Nowhere is this truth more important than in this great city of London, and at no time is it more important than now. Here we are fellow citizens with people of every conceivable religion and belief, and of none. And now there is before us the real danger that religious difference could become the cause of serious division in our society - and also the real possibility that religious difference could become the source of abundant blessing to our society. Throughout London, throughout Britain, Christians, Muslims and people of other faiths are learning to talk and listen to one another in a spirit of respect, of humility and of trust; yet always present is the demon of pride and suspicion which can so easily lead us into division and distrust.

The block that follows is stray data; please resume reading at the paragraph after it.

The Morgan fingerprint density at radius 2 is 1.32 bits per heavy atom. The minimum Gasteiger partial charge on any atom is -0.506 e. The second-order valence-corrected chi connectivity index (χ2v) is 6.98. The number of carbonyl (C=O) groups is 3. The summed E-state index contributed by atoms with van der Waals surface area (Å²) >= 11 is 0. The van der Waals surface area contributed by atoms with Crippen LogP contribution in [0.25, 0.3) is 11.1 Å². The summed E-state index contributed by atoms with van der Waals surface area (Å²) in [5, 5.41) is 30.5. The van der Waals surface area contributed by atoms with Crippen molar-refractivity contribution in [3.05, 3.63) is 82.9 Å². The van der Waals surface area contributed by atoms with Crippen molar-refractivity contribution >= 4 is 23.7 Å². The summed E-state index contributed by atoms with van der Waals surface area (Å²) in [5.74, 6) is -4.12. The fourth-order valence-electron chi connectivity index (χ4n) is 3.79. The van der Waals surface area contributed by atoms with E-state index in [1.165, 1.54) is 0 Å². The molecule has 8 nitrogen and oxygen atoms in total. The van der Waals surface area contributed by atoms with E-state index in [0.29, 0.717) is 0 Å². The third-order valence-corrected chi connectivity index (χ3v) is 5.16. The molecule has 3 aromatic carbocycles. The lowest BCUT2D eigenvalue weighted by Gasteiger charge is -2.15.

Arrogance leads us into the danger and delusion that we are superior to others. But that can never be the basis of real friendship or co-operation. 'Let the one who boasts, boasts in the Lord' - and not in himself, or herself. A proper confidence in our faith is strengthened and renewed by the experience of meeting with and working with people of different faiths. We do not own the truth; the truth owns us, and it is for the sake of others that we are its servants.

But, people will say, people do say, the truth is the truth is the truth. Surely, we cannot ignore that or compromise on it and still call ourselves Christians. Is there not danger in all this inter faith activity that we end up losing the plot, losing touch with the things that really matter in our faith, just agreeing to be nice to each other - cups of weak tea served with lashings of bland platitudes, as somebody has said?